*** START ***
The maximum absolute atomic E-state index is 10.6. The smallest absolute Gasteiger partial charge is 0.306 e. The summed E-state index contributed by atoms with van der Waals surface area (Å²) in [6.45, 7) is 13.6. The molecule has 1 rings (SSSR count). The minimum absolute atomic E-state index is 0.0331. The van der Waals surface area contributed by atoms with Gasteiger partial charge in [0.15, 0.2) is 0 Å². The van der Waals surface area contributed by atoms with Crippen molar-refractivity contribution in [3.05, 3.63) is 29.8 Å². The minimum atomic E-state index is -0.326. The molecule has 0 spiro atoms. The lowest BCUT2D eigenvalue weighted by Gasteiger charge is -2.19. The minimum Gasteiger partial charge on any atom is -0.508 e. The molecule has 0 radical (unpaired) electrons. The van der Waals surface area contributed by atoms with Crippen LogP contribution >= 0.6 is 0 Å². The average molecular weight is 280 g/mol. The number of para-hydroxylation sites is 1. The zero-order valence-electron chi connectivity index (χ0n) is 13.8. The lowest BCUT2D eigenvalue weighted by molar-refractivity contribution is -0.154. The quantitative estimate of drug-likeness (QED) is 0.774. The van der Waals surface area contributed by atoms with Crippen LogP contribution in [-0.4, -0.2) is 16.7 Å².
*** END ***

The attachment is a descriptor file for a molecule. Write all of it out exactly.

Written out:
The maximum absolute atomic E-state index is 10.6. The smallest absolute Gasteiger partial charge is 0.306 e. The summed E-state index contributed by atoms with van der Waals surface area (Å²) in [6.45, 7) is 13.6. The molecule has 1 rings (SSSR count). The minimum absolute atomic E-state index is 0.0331. The van der Waals surface area contributed by atoms with Gasteiger partial charge in [0.15, 0.2) is 0 Å². The van der Waals surface area contributed by atoms with Crippen molar-refractivity contribution in [3.05, 3.63) is 29.8 Å². The minimum atomic E-state index is -0.326. The molecule has 0 spiro atoms. The lowest BCUT2D eigenvalue weighted by Gasteiger charge is -2.19. The minimum Gasteiger partial charge on any atom is -0.508 e. The molecule has 0 radical (unpaired) electrons. The van der Waals surface area contributed by atoms with Crippen LogP contribution >= 0.6 is 0 Å². The average molecular weight is 280 g/mol. The number of para-hydroxylation sites is 1. The zero-order valence-electron chi connectivity index (χ0n) is 13.8. The lowest BCUT2D eigenvalue weighted by molar-refractivity contribution is -0.154. The quantitative estimate of drug-likeness (QED) is 0.774. The van der Waals surface area contributed by atoms with Crippen LogP contribution in [-0.4, -0.2) is 16.7 Å².